This research aims to contribute to the advancement of indigenous languages and foster a greater appreciation for their cultural and linguistic richness by shedding light on these issues and proposing potential solutions. It is hoped that the findings of this study will serve as a catalyst for change, prompting policy makers and educators to acknowledge the significance of indigenous languages and take proactive measures towards their intellectualisation and incorporation into the educational system. The study’s ultimate objective is to promote linguistic diversity, inclusiveness and the preservation of indigenous languages in South Africa.

In future, a study pertaining to the development of African languages should strictly focus on a viable strategy for intellectualising these languages, particularly for academic purposes. This is in light of the concerns that were raised by some scholars that African languages are not equipped with enough terminology for academic use.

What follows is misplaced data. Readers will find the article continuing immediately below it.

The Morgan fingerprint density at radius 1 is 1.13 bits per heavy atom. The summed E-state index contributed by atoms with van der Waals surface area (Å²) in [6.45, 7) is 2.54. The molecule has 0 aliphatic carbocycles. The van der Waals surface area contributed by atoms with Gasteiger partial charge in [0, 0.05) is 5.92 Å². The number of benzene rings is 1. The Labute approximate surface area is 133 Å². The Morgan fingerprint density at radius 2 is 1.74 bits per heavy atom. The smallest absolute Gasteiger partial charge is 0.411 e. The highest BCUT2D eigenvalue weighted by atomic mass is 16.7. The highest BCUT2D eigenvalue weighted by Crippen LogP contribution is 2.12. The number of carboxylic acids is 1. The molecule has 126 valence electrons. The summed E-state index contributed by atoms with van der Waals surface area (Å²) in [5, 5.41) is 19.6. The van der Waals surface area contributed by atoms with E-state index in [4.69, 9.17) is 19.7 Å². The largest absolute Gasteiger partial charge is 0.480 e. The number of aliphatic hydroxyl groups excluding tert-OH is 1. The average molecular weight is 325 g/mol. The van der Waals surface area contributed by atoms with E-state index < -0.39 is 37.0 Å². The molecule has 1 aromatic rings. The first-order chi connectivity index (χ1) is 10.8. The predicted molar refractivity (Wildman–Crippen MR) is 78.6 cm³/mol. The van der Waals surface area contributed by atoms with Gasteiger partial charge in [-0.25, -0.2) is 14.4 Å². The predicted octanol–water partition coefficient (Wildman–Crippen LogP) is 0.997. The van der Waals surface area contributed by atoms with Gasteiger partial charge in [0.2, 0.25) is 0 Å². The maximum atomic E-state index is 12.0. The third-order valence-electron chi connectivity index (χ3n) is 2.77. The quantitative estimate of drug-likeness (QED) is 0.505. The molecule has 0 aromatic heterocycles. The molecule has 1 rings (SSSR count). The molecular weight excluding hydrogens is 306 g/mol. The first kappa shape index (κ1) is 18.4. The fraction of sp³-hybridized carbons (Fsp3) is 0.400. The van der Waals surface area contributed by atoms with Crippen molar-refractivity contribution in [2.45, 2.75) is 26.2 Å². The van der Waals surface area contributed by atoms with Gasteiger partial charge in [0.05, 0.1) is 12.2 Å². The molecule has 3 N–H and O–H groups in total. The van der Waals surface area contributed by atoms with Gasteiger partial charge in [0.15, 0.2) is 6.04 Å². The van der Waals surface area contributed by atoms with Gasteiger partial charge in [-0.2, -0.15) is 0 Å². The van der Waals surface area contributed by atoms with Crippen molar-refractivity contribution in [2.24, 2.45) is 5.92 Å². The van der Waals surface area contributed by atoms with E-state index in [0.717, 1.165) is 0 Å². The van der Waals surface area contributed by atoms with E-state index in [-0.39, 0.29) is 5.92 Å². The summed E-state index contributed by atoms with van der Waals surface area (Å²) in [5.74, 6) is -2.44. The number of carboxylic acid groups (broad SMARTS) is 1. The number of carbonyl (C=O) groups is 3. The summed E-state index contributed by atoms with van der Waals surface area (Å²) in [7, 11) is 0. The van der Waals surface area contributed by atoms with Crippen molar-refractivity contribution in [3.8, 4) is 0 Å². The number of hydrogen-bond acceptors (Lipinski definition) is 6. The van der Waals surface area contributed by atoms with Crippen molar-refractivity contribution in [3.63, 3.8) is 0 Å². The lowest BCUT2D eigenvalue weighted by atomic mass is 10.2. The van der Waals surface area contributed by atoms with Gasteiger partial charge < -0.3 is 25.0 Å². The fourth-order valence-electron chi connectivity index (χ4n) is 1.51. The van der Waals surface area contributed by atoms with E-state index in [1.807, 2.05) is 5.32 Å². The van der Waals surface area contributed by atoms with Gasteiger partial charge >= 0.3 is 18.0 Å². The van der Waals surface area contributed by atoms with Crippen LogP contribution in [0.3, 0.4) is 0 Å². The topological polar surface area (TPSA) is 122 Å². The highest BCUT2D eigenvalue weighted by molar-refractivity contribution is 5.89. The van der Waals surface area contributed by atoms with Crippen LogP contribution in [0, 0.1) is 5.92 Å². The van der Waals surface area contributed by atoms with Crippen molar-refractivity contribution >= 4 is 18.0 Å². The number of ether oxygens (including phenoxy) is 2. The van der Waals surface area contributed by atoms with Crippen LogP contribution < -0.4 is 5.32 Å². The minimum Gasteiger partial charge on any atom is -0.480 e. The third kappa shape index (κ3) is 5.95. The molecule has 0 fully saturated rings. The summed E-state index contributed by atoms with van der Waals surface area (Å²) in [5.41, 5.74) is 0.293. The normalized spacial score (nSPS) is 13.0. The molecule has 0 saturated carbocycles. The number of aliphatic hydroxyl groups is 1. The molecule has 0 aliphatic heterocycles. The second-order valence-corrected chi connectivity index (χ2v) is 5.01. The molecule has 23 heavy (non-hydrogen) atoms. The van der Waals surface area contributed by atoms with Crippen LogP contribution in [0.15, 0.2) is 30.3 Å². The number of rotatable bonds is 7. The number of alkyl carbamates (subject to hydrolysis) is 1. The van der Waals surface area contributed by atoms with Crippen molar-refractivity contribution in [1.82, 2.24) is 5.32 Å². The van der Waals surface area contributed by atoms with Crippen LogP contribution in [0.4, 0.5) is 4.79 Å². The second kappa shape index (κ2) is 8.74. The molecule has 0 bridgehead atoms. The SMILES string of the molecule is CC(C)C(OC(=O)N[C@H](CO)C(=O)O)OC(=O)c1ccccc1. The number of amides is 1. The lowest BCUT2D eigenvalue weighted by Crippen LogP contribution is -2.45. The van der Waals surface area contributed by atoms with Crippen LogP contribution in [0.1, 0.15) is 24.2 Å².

In closing, we echo Prah’s (2009:103) observation that when we make the appropriate contributions and provide the necessary resources for a language’s development, it grows. No language is fundamentally incapable of development. All languages evolve because societies and communities cultivate them deliberately and with political will. Any language that ceases to evolve has taken the first step towards extinction. If we fail to intellectualise and develop these African languages they may face extinction.


The authors would like to express their sincere gratitude to everyone who directly or indirectly contributed to the study in any way. The authors would like to express their sincere gratitude to the National Institute for the Humanities and Social Sciences for funding the project.